Chicago Releases Video of Police Using a Taser on Man Who Later Died – ABC News
The Chicago Police Department has released a three-year-old video that appears to show police officers using a Taser on a man and dragging his limp body down a hallway while he was held in custody. The man later died in a hospital.
This is the third video involving questionable police behavior in Chicago in recent weeks. The first video, which showed the 2014 shooting of teenager Laquan McDonald, caused protests in the city and led to the firing of former Chicago Police Superintendent Garry F. McCarthy. Jason Van Dyke, the police officer involved in McDonald’s shooting, faces first-degree murder charges, for which he pleaded not guilty.
The head of the Independent Police Review Authority, which investigated the case, resigned over the weekend; the police department’s chief of detectives retired this week.
The latest footage was released amid calls for transparency in the police department and mere hours after another video, appearing to show an officer fatally shooting 25-year-old Ronald Johnson in 2014, was made public by the Cook County State’s Attorney Anita Alvarez. No charges were filed against that officer.
The incident in the video released Monday night took place in December of 2012, when the man, 38-year-old Phillip Coleman, was in custody for allegedly attacking his mother in their home and purportedly spitting on police officers when they arrived to arrest him, according to police reports.
The newly released footage, which has no audio, shows at least six officers entering Coleman’s cell shortly before 7:30 a.m. on Dec. 12, 2012. Coleman is lying on his cell bunk when six Chicago police department employees come in, but sits up when they open the gate to his cell. At first, the officers appear to speak with Coleman, who seems to respond.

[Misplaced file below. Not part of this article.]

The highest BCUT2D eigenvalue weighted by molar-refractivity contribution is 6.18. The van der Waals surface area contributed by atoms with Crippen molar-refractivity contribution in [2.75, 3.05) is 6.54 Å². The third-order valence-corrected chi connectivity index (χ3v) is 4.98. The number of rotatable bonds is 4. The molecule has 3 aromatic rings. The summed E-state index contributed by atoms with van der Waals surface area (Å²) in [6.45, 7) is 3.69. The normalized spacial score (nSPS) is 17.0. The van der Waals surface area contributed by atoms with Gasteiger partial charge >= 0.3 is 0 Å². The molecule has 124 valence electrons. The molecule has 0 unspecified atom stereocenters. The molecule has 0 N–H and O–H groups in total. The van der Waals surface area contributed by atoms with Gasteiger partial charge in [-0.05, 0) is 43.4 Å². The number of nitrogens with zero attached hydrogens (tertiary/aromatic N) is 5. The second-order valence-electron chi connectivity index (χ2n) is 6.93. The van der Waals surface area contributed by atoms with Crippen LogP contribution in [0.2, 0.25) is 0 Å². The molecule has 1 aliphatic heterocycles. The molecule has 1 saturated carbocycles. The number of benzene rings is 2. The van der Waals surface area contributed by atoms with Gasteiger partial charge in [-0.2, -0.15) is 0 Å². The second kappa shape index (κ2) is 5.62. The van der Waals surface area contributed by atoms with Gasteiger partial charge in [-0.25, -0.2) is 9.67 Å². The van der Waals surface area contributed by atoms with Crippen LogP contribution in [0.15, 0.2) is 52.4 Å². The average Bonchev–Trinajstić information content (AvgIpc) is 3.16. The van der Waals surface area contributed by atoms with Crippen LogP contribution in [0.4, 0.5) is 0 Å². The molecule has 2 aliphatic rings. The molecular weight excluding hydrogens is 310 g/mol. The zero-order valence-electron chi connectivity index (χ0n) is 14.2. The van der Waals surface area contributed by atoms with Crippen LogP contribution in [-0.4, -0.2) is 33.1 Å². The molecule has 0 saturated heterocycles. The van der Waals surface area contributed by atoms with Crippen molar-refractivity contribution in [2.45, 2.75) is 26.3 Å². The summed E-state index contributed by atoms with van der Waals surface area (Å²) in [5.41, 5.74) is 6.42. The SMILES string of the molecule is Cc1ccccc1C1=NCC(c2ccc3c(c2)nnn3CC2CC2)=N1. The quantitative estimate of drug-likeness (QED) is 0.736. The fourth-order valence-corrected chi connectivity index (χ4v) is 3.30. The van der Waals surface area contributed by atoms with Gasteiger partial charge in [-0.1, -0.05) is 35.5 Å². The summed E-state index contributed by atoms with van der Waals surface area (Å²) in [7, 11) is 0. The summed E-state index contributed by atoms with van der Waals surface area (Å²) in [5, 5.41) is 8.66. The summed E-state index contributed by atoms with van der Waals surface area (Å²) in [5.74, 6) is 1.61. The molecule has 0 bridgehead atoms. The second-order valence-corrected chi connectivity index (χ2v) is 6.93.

About a minute into the video, Coleman stands up, but quickly sits again. Immediately after, some of the officers restrain him. While he’s lying down, the employees subdue him while one appears to use a Taser. Officers later appear to drag Coleman’s limp body out of his cell and down the hallway, pulling him by his wrists — an incident police now acknowledge shouldn’t have occurred.
Coleman was taken to a local hospital, where an autopsy report shows he died from an allergic reaction to a sedative doctors administered. Security video from the hospital’s emergency room entrance shows Coleman being wheeled into the hospital in a wheelchair.
The officers involved received a one-day suspension for what happened, but Chicago Mayor Rahm Emanuel said on Monday that he does “not consider this case to be closed or the investigation into what happened that night to be over.”
In a statement he said: “I do not see how the manner in which Mr. Coleman was physically treated could possibly be acceptable…something is wrong here – either the actions of the officers who dragged Mr. Coleman, or the policies of the department.”
But Percy Coleman said in a press conference Tuesday that what happened to his son was “criminal negligence” and “somebody” needs to be charged.
The Coleman family’s attorney, Ed Fox, dismissed the administration’s release of the video as a political move, saying officials are “desperate to start putting these things behind them.”
The Chicago Police Department’s patterns and practices are currently being investigated by the U.S. Justice Department. Use of force, particularly deadly force, and police accountability are the focus of the investigation, said U.S. Attorney General Loretta Lynch on Monday.
Hours after Lynch’s announcement, Mayor Emanuel appointed Sharon Fairley to head the police review committee, one of the latest in a series of measures the embattled mayor has implemented since the McDonald case put the city and some of its officials under fire. The mayor is also pushing to expand the use of body cameras by police officers and to create a task force to examine and promote police accountability.
Interim Police Superintendent, John Escalante, said the Coleman investigation is ongoing, particularly since police said Coleman could have had mental issues.